You are your own worst enemy.
Which sucks because really, you should be your own best friend.
You know you should be. And you are. Sometimes. Except when you’re not.
“I’m such a mess! I’ll never get it together.”
“Why hasn’t that client called back? Did I mess up?”
“Why aren’t I further along?”
While potentially devastating, it’s also pretty predictable.
My morning demon
The demon that sneaks in while I’m still laying in bed in the morning starts off with a judgmental thought like:
“I should be further along in my business. Look at how far along so-and-so is. Why can’t I do this??”
Bam! In 1.1 seconds, the cozy, warm yummy feeling of just waking up is replaced with agitation.
And then the dreaded snowball effect. You know this one, yes? If you allow these thoughts to stew, they create a larger and larger feeling of crappy-crap.
Of course not. So then I spend a bunch of time working myself out of this hole and back to neutral ground. This leaves me exhausted—and I haven’t even had breakfast yet.
Not only does being your own worst enemy feel crappy, it wastes your precious (not to mention very limited) energy, holds you back, and keeps you small.
To clarify, we’re talking about:
– negative self-talk,
– unrealistic expectations,
– should demons,
– worry of things you have no control over,
– worry over something small that’s blown to outlandish proportions,
– denying your inner wisdom,
– conflicting priorities, and
– not taking care of yourself.
Ya know, that kind of stuff.
They make things Hard. Really hard. Maybe even debilitatingly hard.
They weigh on your psyche, seep into other parts of your life, and mess with your can-do attitude.
Be who you are here to be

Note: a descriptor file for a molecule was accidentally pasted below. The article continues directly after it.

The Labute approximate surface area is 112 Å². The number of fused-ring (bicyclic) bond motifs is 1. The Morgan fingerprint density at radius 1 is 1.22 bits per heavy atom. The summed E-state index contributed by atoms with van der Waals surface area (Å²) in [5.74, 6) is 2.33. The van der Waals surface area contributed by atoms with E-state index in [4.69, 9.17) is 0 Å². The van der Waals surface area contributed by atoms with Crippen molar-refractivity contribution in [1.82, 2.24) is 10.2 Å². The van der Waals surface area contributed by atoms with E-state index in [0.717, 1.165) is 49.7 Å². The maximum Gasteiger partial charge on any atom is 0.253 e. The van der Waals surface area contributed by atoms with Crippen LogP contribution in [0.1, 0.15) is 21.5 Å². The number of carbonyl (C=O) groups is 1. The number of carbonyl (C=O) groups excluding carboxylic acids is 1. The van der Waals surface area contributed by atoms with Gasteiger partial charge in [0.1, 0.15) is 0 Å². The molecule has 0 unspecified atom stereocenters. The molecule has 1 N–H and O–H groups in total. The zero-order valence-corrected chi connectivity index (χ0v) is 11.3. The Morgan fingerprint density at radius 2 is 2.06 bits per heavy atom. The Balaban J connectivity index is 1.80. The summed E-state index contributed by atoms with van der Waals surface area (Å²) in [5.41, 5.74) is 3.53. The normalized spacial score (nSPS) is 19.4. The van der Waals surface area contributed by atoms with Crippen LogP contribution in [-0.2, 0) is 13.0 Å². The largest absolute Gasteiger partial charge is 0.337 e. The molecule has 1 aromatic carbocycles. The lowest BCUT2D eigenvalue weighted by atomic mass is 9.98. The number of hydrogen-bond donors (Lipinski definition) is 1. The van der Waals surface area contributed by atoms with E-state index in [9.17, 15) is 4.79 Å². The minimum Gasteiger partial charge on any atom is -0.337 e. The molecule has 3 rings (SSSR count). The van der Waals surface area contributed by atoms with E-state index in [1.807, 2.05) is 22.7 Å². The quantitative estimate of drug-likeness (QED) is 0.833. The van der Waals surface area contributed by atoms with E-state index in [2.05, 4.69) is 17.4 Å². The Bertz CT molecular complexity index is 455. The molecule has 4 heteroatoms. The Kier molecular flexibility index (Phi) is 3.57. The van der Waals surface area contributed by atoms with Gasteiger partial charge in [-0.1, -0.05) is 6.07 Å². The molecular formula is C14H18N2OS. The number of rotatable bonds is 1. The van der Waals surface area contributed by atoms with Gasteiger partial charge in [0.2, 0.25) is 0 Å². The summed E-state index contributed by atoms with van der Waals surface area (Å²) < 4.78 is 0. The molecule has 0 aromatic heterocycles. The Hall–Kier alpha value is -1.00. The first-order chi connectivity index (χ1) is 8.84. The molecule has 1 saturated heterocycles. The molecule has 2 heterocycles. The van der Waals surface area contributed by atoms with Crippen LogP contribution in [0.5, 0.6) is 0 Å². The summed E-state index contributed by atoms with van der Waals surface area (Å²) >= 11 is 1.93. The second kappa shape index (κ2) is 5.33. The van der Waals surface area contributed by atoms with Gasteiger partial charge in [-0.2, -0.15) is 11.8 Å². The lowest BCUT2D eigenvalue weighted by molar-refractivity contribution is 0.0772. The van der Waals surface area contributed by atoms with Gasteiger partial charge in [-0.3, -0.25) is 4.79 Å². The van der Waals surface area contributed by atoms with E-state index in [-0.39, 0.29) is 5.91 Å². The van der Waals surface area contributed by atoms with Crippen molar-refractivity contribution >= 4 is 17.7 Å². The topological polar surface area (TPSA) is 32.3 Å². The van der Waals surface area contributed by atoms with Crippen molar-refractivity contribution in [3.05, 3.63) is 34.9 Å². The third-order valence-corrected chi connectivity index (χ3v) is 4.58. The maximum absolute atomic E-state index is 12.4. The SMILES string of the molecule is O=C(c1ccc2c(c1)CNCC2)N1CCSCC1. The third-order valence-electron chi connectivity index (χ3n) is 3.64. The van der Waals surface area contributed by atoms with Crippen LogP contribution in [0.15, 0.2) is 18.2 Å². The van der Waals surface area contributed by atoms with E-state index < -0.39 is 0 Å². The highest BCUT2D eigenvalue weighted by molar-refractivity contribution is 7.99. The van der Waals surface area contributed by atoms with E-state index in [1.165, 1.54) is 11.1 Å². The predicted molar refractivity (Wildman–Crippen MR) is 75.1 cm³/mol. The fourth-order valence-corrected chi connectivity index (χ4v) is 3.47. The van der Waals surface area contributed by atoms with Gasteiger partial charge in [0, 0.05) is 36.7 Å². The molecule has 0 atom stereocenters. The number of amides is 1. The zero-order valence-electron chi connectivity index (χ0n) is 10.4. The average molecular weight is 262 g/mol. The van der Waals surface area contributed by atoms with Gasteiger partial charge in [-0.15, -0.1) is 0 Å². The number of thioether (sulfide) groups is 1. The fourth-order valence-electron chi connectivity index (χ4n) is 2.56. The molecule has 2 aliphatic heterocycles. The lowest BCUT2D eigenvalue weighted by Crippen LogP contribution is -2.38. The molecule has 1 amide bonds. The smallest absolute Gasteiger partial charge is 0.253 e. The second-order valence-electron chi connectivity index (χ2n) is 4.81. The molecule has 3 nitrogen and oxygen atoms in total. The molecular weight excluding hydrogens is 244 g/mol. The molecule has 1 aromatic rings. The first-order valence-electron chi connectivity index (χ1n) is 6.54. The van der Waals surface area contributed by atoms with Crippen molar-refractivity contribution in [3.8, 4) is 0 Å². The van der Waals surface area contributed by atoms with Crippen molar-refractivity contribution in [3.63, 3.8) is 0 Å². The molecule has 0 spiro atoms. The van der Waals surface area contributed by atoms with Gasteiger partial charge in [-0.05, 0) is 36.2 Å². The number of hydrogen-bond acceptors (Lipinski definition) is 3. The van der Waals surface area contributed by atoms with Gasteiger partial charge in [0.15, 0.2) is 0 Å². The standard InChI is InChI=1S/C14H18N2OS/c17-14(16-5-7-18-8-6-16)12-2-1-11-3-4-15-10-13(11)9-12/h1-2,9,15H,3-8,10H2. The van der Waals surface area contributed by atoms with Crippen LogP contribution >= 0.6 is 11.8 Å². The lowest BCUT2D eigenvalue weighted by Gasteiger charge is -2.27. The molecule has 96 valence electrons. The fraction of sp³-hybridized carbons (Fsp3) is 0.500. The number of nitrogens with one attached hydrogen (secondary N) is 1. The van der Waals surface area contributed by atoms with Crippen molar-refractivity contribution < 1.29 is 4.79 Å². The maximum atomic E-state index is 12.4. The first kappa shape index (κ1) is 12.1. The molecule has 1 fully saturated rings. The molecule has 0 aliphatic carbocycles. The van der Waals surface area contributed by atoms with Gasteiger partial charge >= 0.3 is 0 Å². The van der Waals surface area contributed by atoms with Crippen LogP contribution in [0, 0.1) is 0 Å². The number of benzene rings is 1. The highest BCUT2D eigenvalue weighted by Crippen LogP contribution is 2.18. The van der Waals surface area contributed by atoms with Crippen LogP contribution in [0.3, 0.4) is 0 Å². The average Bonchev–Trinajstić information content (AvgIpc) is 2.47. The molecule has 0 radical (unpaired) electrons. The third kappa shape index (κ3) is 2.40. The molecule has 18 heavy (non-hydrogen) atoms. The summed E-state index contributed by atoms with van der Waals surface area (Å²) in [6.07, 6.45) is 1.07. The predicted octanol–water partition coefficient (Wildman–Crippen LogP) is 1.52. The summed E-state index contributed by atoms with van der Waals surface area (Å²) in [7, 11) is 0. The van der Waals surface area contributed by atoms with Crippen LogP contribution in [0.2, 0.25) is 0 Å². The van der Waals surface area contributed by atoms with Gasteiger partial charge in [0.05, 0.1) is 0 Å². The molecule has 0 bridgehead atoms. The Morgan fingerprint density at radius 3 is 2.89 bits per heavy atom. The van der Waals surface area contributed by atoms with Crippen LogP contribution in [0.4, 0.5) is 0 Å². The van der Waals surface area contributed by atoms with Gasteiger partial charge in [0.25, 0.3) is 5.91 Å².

My friend: what you are doing out there in the world is already challenging enough.
You need all systems on board and functioning properly. You need YOU on your team cheering you on, making your coffee in the morning with love, and being your own BFF.
And you can!
1) that’s pretty close to impossible, and
2) why set up an expectation that can’t be reached any time soon (and thus opens the door for a sense of failure)?
Some 20 years ago when I was in college, the morning demon had the power to bring me to tears, literally.
I felt victimized by its grip on my mind and I had no idea of what to do about it. It was awful.
Now, I have tools and awareness that prevent the morning demon from getting the best of me.
It’s not that I’m immune to that downward spiral thought process, it’s that over the years I’ve learned how to pull the plug early in the process.
Block Busters & Flow Facilitators
Diffusing the power of my morning demon is as simple as thinking, “Oh, you again? I see you, punk,” and then getting out of bed. Yah. That simple.
But if I don’t call him out and get up… It’s a different story.
This works effectively because of two categories of tools:
- Creating a culture that supports your flow (Well-being)
- Catching the negativity as soon as possible (Awareness)
1. Create a culture that supports your flow.
This is the same principle of your healthy gut: probiotics support the good bacteria in your body and make it hard for the harmful bacteria to get a foothold and cause problems.
It’s a proactive approach that focuses on cultivating the good rather than obsessing on the bad… The intention being to relax and let go of perfectionist tendencies in order to create a culture of acceptance and flow.